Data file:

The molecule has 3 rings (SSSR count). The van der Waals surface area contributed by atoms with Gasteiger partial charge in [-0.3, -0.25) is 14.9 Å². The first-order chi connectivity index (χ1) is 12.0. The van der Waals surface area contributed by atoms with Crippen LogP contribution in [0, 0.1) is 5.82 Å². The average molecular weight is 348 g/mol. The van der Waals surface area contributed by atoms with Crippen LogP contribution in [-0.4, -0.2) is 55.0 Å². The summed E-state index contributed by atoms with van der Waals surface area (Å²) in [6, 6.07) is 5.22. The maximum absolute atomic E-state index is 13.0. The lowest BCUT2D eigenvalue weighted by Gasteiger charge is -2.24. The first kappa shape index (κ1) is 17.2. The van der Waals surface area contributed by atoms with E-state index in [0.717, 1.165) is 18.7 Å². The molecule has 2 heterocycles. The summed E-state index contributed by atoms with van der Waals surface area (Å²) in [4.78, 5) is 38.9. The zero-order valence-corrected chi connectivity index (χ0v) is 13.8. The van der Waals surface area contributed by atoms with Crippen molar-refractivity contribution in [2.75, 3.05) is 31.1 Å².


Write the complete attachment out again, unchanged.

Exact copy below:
The molecule has 3 rings (SSSR count). The van der Waals surface area contributed by atoms with Gasteiger partial charge in [-0.3, -0.25) is 14.9 Å². The first-order chi connectivity index (χ1) is 12.0. The van der Waals surface area contributed by atoms with Crippen LogP contribution in [0, 0.1) is 5.82 Å². The average molecular weight is 348 g/mol. The van der Waals surface area contributed by atoms with Crippen LogP contribution in [-0.4, -0.2) is 55.0 Å². The summed E-state index contributed by atoms with van der Waals surface area (Å²) in [6, 6.07) is 5.22. The maximum absolute atomic E-state index is 13.0. The lowest BCUT2D eigenvalue weighted by Gasteiger charge is -2.24. The first kappa shape index (κ1) is 17.2. The van der Waals surface area contributed by atoms with E-state index in [0.717, 1.165) is 18.7 Å². The molecule has 2 heterocycles. The summed E-state index contributed by atoms with van der Waals surface area (Å²) in [4.78, 5) is 38.9. The zero-order valence-corrected chi connectivity index (χ0v) is 13.8. The van der Waals surface area contributed by atoms with Crippen molar-refractivity contribution in [2.75, 3.05) is 31.1 Å².